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      A 90 day repeated oral toxicity study on plantamajoside concentrate from Plantago asiatica.

      Phytotherapy Research

      Animals, Blood, drug effects, Catechols, isolation & purification, toxicity, Eating, Female, Glucosides, Kidney, pathology, Liver, Male, Organ Size, Plantago, chemistry, Rats, Rats, Sprague-Dawley, Toxicity Tests, Chronic, statistics & numerical data

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          Abstract

          Plantago asiatica is distributed widely in East Asia. Since ancient times it has been used as a diuretic to treat acute urinary infections, and as an antiinflammatory, antiasthmatic, antioxidant, antibacterial, antihyperlipidemic and antihepatitis drug. The major compound, plantamajoside from P. asiatica, which is used as a marker compound in chemotaxonomic studies, was reported to have antibacterial activity, inhibition activity against cAMP phosphodiesterase and 5-lipoxygenase and antioxidant activity. However, there are no reports on the safety of plantamajoside. This study assessed the toxic effects of plantamajoside concentrate (PC), the purity of which was above 80%, in rats following administration at dose levels of 0, 500, 1000 and 2000 mg/kg body weight/day for 13 weeks, as recommended by the OECD guidelines. The results showed that there were no differences in body weight, food intake, water consumption, relative organ weight or the hematological and serum biochemical values among the different dosage groups. No death or abnormal clinical signs were observed during the experimental period. Therefore, the results suggested that no observed adverse effect level (NOAEL) of the PC in rats after oral administration is considered to be greater than 2000 mg/kg in rats under the conditions employed in this study. Copyright (c) 2007 John Wiley & Sons, Ltd.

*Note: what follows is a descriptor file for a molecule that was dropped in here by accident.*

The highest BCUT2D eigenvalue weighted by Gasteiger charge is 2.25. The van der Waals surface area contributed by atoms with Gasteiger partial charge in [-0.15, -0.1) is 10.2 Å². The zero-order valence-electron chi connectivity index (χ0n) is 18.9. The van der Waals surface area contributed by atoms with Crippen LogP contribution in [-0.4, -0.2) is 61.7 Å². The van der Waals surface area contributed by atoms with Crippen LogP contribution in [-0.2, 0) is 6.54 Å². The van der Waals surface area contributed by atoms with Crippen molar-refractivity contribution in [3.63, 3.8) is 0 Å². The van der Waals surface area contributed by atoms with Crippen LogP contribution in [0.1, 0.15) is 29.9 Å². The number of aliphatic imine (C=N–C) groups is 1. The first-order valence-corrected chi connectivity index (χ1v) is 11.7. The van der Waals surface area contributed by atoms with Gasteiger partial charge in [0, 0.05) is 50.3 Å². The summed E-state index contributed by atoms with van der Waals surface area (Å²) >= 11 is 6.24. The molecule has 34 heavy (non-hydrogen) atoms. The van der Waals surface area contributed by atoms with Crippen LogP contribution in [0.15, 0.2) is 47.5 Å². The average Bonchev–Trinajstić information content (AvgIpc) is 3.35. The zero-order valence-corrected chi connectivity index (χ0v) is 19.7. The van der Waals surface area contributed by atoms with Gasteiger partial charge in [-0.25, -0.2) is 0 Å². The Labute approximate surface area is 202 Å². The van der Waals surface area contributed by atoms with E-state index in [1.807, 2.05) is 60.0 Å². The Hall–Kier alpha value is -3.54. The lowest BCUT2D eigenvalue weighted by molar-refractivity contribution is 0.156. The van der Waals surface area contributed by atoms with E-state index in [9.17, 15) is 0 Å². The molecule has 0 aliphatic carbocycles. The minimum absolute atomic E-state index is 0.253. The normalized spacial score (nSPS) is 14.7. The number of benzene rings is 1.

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          Journal
          17622978
          10.1002/ptr.2217

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